The Courts have given the following guidance as to the issues to focus upon:

  1. Did sexual intercourse take place?
  2. Did the complainant consent to sexual intercourse?
  3. Did the complainant have the freedom and capacity to consent?
  4. Did the defendant reasonably believe that the complainant was consenting? This consideration will not apply in all cases.

Who decides?

 At trial, it will be for the jury to determine issues of capacity and consent having heard all of the evidence.

How do you prove consent?

In the absence of something in writing, and even then, there could be doubts  A jury will have to decide the issue having heard all of the evidence.

consent sexual offenceIn some cases, it is not enough for a defendant to simply say that he or she believed the other person was consenting.  There must be evidence that he or she had a reasonable belief that there was consent. This would include considering any steps taken by the defendant to ascertain the complainant was consenting.

The situation could also arise where consent is given on condition, for example, that a condom is used. If one is not used, then the “consent” may no longer provide a defence.

There have also been cases where a female has pretended to be a male and had intercourse on that basis. The defendant was guilty because the complainant said that she would not have consented if she had known that the defendant was female.

How can we help?

This article is a brief analysis of potential issues, as you can see this is an area that would require careful assessment and expert advice.

The problem with many alleged sexual offences is that they require a jury to examine intimate factual scenarios, often clouded by drink or drugs, where there is seldom any independent evidence to assist one way or the other.

consent rape

It is our job to present the strongest case possible.  You can read more about how we will prepare your case fro trial here.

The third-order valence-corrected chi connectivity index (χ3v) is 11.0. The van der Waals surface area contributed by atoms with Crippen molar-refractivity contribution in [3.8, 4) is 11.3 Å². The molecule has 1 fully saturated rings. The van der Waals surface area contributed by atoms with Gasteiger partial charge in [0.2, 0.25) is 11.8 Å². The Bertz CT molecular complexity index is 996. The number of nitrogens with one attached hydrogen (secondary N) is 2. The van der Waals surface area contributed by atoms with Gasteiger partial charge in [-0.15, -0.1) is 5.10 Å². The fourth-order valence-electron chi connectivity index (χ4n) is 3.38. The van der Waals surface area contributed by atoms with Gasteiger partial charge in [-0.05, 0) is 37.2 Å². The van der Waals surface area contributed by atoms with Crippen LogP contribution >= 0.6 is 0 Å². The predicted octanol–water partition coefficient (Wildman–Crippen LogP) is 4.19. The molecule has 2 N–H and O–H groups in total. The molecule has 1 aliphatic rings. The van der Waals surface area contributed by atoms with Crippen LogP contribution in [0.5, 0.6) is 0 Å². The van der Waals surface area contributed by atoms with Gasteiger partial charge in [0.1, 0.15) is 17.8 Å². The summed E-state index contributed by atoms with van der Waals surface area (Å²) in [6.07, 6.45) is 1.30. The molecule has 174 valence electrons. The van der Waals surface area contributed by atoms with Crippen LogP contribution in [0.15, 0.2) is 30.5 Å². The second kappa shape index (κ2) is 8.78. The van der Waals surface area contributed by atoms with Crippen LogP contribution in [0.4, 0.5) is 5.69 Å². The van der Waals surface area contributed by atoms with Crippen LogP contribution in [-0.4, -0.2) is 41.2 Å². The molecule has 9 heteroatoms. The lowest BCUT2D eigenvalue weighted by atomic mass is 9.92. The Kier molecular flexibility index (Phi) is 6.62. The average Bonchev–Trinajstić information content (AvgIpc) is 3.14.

To ensure that your defence is properly advanced from the start, you will want to take advantage of our free and independent legal advice in the police station.  The advice is free to you no matter what your income.  You can read about the advantages of early advice here.

Sexual offences are likely to be heard before the Crown Court.  We will always advise you as to your entitlement to legal aid to ensure affordable representation at trial.  You can read more about Crown Court legal aid here.

We provide nationwide representation from our offices across the East Midlands.  You can find your nearest office here.  Alternatively you can use the contact form below.

consent sexual offences

Rape Juries Reach Guilty Verdicts Before Deliberation

Majority of rape case juries reach guilty verdict before deliberation

Nearly half of all juries in rape cases come to a guilty verdict before they retire to the jury room to deliberate, research shows.

The study found that 43 per cent of jurors came to their decision in advance, with the figure as high as 83 per cent if they themselves had been the victim of a sexual assault. However, the jury room deliberations did have an impact, with 13 per cent changing their minds after discussion with fellow jurors.

The research also showed that a juror’s educational background had significant implications for verdicts. Those who never made it to degree level were more likely to vote “not guilty” because of an increased tendency to hold more sexually aggressive attitudes.

Mock rape trials used in study

rape trials not guilty jury

The study was conducted by the University of Huddersfield with legal advice and support from St Johns Buildings, the Manchester barristers’ chambers, using mock trials. The findings may increase calls for jurors in the UK to be screened for pre-conceived bias before being selected, particularly in rape trials, the researchers said.

Ministry of Justice statistics from 2015 reveal that just 1,297 convictions of sexual offences were secured, representing less than four per cent of all cases recorded by police over the 12 months.

Dominic Willmott, a researcher at Huddersfield University and lecturer in forensic psychology at Leeds Trinity University, said that the research demonstrated “that for all the best efforts of the courts, juries are not necessarily offering a fair and impartial assessment of the evidence, particularly within rape cases.

Demographic and  personal attitudes key

“Past experiences play a huge role in shaping the person you are, and inevitably affects your view on society. As well as the importance of demographic features of the jurors, attitudes towards rape were found to be the strongest predictor of high numbers of not guilty verdicts.”